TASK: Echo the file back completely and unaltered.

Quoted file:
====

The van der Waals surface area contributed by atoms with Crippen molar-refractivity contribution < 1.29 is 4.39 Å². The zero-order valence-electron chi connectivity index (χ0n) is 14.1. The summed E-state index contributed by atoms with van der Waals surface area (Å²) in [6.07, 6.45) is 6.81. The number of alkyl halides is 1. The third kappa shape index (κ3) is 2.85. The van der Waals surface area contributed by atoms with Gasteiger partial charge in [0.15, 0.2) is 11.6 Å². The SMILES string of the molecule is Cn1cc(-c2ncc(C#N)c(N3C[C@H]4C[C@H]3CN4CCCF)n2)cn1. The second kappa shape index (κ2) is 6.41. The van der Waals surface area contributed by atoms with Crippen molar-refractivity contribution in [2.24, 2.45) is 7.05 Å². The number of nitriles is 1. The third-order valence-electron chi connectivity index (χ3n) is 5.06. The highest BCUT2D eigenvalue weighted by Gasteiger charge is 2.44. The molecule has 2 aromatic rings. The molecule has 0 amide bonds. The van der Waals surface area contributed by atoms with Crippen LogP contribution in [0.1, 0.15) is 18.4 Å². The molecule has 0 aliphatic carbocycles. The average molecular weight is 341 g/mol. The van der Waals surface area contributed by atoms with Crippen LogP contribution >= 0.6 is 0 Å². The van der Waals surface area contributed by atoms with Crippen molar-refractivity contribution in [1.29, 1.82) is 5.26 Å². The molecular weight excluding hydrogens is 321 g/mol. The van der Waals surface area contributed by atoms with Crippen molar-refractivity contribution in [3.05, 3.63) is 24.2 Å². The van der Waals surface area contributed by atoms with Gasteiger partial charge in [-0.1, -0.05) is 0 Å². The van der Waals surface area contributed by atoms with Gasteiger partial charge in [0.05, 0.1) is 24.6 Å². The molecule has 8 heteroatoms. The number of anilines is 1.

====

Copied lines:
The van der Waals surface area contributed by atoms with Crippen molar-refractivity contribution < 1.29 is 4.39 Å². The zero-order valence-electron chi connectivity index (χ0n) is 14.1. The summed E-state index contributed by atoms with van der Waals surface area (Å²) in [6.07, 6.45) is 6.81. The number of alkyl halides is 1. The third kappa shape index (κ3) is 2.85. The van der Waals surface area contributed by atoms with Gasteiger partial charge in [0.15, 0.2) is 11.6 Å². The SMILES string of the molecule is Cn1cc(-c2ncc(C#N)c(N3C[C@H]4C[C@H]3CN4CCCF)n2)cn1. The second kappa shape index (κ2) is 6.41. The van der Waals surface area contributed by atoms with Crippen molar-refractivity contribution in [2.24, 2.45) is 7.05 Å². The number of nitriles is 1. The third-order valence-electron chi connectivity index (χ3n) is 5.06. The highest BCUT2D eigenvalue weighted by Gasteiger charge is 2.44. The molecule has 2 aromatic rings. The molecule has 0 amide bonds. The van der Waals surface area contributed by atoms with Crippen LogP contribution in [0.1, 0.15) is 18.4 Å². The molecule has 0 aliphatic carbocycles. The average molecular weight is 341 g/mol. The van der Waals surface area contributed by atoms with Crippen LogP contribution >= 0.6 is 0 Å². The van der Waals surface area contributed by atoms with Crippen molar-refractivity contribution in [1.29, 1.82) is 5.26 Å². The molecular weight excluding hydrogens is 321 g/mol. The van der Waals surface area contributed by atoms with Crippen molar-refractivity contribution in [3.05, 3.63) is 24.2 Å². The van der Waals surface area contributed by atoms with Gasteiger partial charge in [-0.1, -0.05) is 0 Å². The van der Waals surface area contributed by atoms with Gasteiger partial charge in [0.05, 0.1) is 24.6 Å². The molecule has 8 heteroatoms. The number of anilines is 1.